the wider life

an excerpt by J.R. Miller –

We should never be content with a narrow life. We are made for breadth and fullness, and we rob God when we fail to reach our best. 

Some people assert that Christianity’s ideal for life, is narrow. They say it cramps and limits us. It has no place, for example, for physical or intellectual development. It says nothing about art, music, science, or the many phases of human activity. It presents only the moral side—conscience, obedience to heavenly laws, spiritual attainments and achievements.

The answer is that while Christianity may not definitely name the things of the intellect, or distinctly call men to noble achievements in art, in exploration, in invention, in research, in the culture of the beautiful, it really includes in its range everything that will add to the fullness and completeness of life and character. It excludes nothing but what is sinful: disobedience to law, impurity, selfishness, uncharity, and these only narrow and debase, do not broaden and enrich life.”

three takes

Take one.

The irony:
when I never post details of my day
to day activities on instastory
due to a preference for privacy,
and yet share some of my inner thoughts
on my blog
(like how ironic this is) –
many will post pretty picture after
pretty picture about the latest
Lady M or Cake Spade they ate,
but shy away from sharing their
deep thoughts on life.

Sometimes I am afraid of
revealing too much,

but I do cherish this space
where I can show through real sharings how God is real
and so good to me.

Take two.

(Sparked from an excerpt sent from a friend.)

People usually desire to get married
because they say they are lonely.
But it’s not entirely true,
since no man’s an island
and everyone of us has a web of friends
(whether huge web or small web,
that’s another story altogether)
and a community.

What they’re really saying,
and it took me years to also realise
for myself,
is “I want to be fully known and fully loved.”

They have nice fuzzy daydreams
of long walks and long talks,
and sitting beside the fireplace
and living blissfully to a ripe old age –
and always forget the reality of
our inherent sinfulness
which renders close proximity
a sphere full of conflict.

The partner living with you
(as the case with all family,
but being one flesh is peculiar)
day in day out,
will not only know the best of you,
but also the worst of you.

We want someone to know us,
and love us for us,
but they inevitably will see the worst as well,
and being fallible themselves,
may not give love fully and freely
at all times.

When you’re single,
you might not be known so intimately,
as you would if you were married.
When you’re married,
you might be intimately known
but you might not be intimately loved.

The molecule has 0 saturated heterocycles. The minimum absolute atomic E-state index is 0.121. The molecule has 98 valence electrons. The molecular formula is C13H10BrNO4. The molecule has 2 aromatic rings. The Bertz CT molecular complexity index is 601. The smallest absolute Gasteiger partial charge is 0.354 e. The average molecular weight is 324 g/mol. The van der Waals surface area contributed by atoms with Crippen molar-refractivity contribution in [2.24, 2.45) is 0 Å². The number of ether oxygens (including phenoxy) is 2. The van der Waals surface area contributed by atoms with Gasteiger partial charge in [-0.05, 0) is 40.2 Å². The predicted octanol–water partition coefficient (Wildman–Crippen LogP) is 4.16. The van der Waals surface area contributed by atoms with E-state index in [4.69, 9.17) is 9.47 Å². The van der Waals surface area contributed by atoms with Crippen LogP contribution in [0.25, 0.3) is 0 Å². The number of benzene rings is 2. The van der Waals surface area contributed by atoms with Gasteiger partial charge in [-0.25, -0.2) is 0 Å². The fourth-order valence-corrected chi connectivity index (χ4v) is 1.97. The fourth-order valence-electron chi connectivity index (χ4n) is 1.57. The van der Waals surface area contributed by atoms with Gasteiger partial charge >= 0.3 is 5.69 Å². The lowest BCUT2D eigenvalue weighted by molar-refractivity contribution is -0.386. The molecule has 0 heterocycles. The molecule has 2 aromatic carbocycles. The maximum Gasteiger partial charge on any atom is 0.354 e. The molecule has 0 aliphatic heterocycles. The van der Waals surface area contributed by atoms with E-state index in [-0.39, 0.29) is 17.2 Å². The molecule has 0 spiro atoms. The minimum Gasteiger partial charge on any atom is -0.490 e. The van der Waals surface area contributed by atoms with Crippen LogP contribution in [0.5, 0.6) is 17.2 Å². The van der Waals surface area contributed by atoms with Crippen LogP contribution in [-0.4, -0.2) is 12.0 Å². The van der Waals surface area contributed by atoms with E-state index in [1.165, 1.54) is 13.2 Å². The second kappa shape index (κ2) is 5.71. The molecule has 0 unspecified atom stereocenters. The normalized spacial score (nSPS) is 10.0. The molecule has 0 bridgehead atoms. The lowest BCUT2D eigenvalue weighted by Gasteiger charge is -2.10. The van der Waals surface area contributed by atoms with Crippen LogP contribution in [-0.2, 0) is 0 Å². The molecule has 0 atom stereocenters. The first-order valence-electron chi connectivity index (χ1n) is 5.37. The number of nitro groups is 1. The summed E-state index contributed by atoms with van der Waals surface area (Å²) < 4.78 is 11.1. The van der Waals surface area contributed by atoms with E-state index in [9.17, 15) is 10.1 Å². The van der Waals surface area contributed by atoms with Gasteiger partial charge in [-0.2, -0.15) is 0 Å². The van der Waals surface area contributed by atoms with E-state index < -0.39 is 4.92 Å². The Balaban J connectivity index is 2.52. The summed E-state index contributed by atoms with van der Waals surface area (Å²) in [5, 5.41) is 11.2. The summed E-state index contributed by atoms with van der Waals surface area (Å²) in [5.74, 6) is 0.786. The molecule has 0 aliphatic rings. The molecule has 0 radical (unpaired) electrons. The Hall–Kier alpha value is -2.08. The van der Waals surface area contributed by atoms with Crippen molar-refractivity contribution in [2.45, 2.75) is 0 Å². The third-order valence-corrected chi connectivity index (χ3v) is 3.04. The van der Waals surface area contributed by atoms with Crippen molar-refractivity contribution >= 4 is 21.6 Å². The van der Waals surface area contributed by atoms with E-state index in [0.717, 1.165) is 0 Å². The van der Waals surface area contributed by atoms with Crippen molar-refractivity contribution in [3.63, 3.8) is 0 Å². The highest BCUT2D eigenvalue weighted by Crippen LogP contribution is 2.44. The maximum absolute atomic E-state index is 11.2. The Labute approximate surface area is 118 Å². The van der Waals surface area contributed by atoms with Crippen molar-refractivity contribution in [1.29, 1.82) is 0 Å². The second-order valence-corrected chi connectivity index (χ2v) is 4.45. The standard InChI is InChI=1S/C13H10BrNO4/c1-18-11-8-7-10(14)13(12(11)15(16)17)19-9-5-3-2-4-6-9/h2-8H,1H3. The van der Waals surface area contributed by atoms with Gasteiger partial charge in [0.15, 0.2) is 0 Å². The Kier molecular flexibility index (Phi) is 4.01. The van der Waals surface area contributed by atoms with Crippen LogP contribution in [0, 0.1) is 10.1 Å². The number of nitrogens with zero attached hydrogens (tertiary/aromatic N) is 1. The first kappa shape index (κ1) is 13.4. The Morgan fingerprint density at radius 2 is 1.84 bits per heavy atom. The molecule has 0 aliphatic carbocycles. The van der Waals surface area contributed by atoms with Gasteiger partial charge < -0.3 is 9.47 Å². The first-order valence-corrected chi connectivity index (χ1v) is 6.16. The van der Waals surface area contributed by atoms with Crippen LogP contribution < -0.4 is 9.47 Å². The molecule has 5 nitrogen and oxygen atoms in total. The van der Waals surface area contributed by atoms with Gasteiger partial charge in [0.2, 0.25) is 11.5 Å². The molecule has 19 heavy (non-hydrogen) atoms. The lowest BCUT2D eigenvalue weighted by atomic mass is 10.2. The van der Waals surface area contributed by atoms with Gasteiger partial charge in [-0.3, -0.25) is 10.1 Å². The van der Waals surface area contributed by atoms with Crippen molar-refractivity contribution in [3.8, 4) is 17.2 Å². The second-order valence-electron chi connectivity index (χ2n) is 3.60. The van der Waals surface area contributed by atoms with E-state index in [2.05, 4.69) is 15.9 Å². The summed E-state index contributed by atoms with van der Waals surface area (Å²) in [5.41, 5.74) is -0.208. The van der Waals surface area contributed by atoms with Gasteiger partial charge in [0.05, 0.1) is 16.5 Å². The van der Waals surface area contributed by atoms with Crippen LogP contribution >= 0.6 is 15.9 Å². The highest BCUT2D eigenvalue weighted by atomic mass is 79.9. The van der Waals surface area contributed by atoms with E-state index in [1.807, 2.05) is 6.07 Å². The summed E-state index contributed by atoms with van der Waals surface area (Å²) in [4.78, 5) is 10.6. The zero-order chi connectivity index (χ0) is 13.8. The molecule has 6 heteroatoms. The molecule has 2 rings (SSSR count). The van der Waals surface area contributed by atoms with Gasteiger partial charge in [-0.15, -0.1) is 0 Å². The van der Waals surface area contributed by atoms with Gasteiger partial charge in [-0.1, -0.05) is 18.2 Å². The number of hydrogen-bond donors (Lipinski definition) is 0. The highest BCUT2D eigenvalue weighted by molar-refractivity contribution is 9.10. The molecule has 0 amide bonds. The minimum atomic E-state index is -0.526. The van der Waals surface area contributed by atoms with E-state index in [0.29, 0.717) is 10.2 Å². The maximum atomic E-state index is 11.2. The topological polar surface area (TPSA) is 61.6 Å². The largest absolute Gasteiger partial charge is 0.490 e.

God fully knows and fully loves you –
look off man to God.

Take three.

Yet another time to take stock.
How much my life has changed.
I’m nowhere near perfection,
but I’ve taken some baby steps,
and I’m glad for that.

If the Lord indeed opens that door,
that privilege will be
the best birthday gift I can receive.

I gave thee life,
now serve ye Me.

the final interview

I walked past the same Choco Express and Toast Box,
heard the same cheesy “come take me higher” song that is always
being played,
went up the same lift to level 5 –

only that it was after noonday,
not before,

realised I will miss this same place

and though I’m leaving,
the experiences I’ve had here are worth remembering,

the multitude of interactions,
tiny and insignificant as they are
if viewed in isolation,
which have changed me in some way,

the cumulative sum of four long months,

the good and the bad.

I’ve a tendency to try to erase
the unpleasant memories,
but remember it vividly I shall,
if only to remind me of my
mortal finiteness,
who I was
and next time looking back,
how far I’ve grown.

on hardship and ease

Shatter the myth that easy is good,
and hard is bad

we all want a comfortable life,
bathing in ease and luxury.
at least, that is what we think we want.
if comfort and pleasure is the main (unspoken) aim
of life –
to enjoy nice things and to not have to worry about anything –
then we would be Epicureans.

and then when we finally have all these
material possessions that we want,
we wonder why we are not happy,
and feel a certain void within,
a certain meaninglessness.

Vanity of vanities, all is vanity

we were not made just to pursue
a comfortable existence,
but for God our Creator.

The persecuted Christians
who had nothing,
and really nothing,
no savings, no house, no future –
landed up and died in jail –
those that ‘wandered about in sheepskins and goatskins;
being destitute, afflicted, tormented;

know more about solid joys
and lasting pleasures
than men whose main aim
is to live as comfortably as
they possibly can on this earth.

if we try to insulate ourselves
from the vissicitudes of life –
“bubble-wrapping” –
however well-intentioned these efforts may be,
we will never develop true
strength, courage, grit.

it is the hardship and the pain
that forges our character:
why do we try our best to avoid
any form of pain and discomfort?

but if we have a purpose
that extends beyond just eating and drinking
before we die –
and we do –
comfort is not a priority.

Ease is not good,
and hard is not bad

get rid of sloth


stupefies men, and makes them senseless, and mindless of their own affairs, as they were cast into a deep sleep, 

dreaming much, but doing nothing. 

Slothful people doze away their time, bury their talents, live a useless life, and are the unprofitable burdens of the earth.

-Matthew Henry